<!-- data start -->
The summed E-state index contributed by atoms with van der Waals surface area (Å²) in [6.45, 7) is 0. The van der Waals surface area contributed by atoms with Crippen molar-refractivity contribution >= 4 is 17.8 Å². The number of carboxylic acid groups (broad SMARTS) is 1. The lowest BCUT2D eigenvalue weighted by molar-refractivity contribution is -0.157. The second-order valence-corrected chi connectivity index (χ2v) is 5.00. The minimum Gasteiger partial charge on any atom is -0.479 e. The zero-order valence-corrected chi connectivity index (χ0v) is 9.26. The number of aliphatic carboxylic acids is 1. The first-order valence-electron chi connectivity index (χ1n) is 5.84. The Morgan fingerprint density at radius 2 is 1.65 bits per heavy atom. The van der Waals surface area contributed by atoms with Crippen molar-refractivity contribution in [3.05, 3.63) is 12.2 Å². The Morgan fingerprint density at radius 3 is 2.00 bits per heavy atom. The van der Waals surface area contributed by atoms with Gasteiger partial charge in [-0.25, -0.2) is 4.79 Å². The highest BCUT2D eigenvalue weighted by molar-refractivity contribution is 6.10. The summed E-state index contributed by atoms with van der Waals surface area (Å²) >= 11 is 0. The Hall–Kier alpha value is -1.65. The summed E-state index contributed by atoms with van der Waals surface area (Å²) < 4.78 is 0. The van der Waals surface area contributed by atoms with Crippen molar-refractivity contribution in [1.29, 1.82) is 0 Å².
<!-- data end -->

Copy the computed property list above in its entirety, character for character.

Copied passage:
The summed E-state index contributed by atoms with van der Waals surface area (Å²) in [6.45, 7) is 0. The van der Waals surface area contributed by atoms with Crippen molar-refractivity contribution >= 4 is 17.8 Å². The number of carboxylic acid groups (broad SMARTS) is 1. The lowest BCUT2D eigenvalue weighted by molar-refractivity contribution is -0.157. The second-order valence-corrected chi connectivity index (χ2v) is 5.00. The minimum Gasteiger partial charge on any atom is -0.479 e. The zero-order valence-corrected chi connectivity index (χ0v) is 9.26. The number of aliphatic carboxylic acids is 1. The first-order valence-electron chi connectivity index (χ1n) is 5.84. The Morgan fingerprint density at radius 2 is 1.65 bits per heavy atom. The van der Waals surface area contributed by atoms with Crippen molar-refractivity contribution in [3.05, 3.63) is 12.2 Å². The Morgan fingerprint density at radius 3 is 2.00 bits per heavy atom. The van der Waals surface area contributed by atoms with Gasteiger partial charge in [-0.25, -0.2) is 4.79 Å². The highest BCUT2D eigenvalue weighted by molar-refractivity contribution is 6.10. The summed E-state index contributed by atoms with van der Waals surface area (Å²) >= 11 is 0. The Hall–Kier alpha value is -1.65. The summed E-state index contributed by atoms with van der Waals surface area (Å²) < 4.78 is 0. The van der Waals surface area contributed by atoms with Crippen molar-refractivity contribution in [1.29, 1.82) is 0 Å².